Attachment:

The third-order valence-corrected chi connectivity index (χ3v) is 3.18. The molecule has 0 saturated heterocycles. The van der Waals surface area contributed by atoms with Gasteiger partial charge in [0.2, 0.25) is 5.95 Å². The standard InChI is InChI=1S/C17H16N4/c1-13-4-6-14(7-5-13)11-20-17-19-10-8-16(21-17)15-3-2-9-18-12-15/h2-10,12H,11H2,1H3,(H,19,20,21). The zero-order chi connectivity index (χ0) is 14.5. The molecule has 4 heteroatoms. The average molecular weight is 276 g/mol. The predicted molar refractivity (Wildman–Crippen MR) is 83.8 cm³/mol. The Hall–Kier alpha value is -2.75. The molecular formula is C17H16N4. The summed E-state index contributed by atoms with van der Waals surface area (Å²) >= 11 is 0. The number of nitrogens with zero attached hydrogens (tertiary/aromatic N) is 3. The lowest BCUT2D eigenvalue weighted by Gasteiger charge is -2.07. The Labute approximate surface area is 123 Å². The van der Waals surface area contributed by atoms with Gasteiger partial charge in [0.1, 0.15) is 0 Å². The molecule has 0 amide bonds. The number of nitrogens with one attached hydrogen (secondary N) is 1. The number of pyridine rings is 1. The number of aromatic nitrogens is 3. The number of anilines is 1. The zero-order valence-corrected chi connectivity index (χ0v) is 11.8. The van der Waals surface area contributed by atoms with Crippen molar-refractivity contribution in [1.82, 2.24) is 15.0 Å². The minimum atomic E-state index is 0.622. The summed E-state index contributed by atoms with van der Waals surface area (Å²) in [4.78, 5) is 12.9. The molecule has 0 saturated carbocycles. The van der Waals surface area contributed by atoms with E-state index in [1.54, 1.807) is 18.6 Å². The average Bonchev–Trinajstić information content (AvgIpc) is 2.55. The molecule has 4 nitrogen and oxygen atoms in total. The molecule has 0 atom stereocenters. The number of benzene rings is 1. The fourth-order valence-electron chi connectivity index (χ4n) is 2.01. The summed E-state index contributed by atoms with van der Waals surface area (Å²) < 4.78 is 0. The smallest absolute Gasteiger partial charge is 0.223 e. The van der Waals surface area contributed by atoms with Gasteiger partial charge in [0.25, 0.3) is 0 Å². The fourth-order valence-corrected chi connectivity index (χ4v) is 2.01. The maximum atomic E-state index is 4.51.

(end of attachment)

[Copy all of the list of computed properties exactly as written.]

The third-order valence-corrected chi connectivity index (χ3v) is 3.18. The molecule has 0 saturated heterocycles. The van der Waals surface area contributed by atoms with Gasteiger partial charge in [0.2, 0.25) is 5.95 Å². The standard InChI is InChI=1S/C17H16N4/c1-13-4-6-14(7-5-13)11-20-17-19-10-8-16(21-17)15-3-2-9-18-12-15/h2-10,12H,11H2,1H3,(H,19,20,21). The zero-order chi connectivity index (χ0) is 14.5. The molecule has 4 heteroatoms. The average molecular weight is 276 g/mol. The predicted molar refractivity (Wildman–Crippen MR) is 83.8 cm³/mol. The Hall–Kier alpha value is -2.75. The molecular formula is C17H16N4. The summed E-state index contributed by atoms with van der Waals surface area (Å²) >= 11 is 0. The number of nitrogens with zero attached hydrogens (tertiary/aromatic N) is 3. The lowest BCUT2D eigenvalue weighted by Gasteiger charge is -2.07. The Labute approximate surface area is 123 Å². The van der Waals surface area contributed by atoms with Gasteiger partial charge in [0.1, 0.15) is 0 Å². The molecule has 0 amide bonds. The number of nitrogens with one attached hydrogen (secondary N) is 1. The number of pyridine rings is 1. The number of aromatic nitrogens is 3. The number of anilines is 1. The zero-order valence-corrected chi connectivity index (χ0v) is 11.8. The van der Waals surface area contributed by atoms with Crippen molar-refractivity contribution in [1.82, 2.24) is 15.0 Å². The minimum atomic E-state index is 0.622. The summed E-state index contributed by atoms with van der Waals surface area (Å²) in [4.78, 5) is 12.9. The molecule has 0 saturated carbocycles. The van der Waals surface area contributed by atoms with E-state index in [1.54, 1.807) is 18.6 Å². The average Bonchev–Trinajstić information content (AvgIpc) is 2.55. The molecule has 4 nitrogen and oxygen atoms in total. The molecule has 0 atom stereocenters. The number of benzene rings is 1. The fourth-order valence-electron chi connectivity index (χ4n) is 2.01. The summed E-state index contributed by atoms with van der Waals surface area (Å²) < 4.78 is 0. The smallest absolute Gasteiger partial charge is 0.223 e. The van der Waals surface area contributed by atoms with Gasteiger partial charge in [0.25, 0.3) is 0 Å². The fourth-order valence-corrected chi connectivity index (χ4v) is 2.01. The maximum atomic E-state index is 4.51.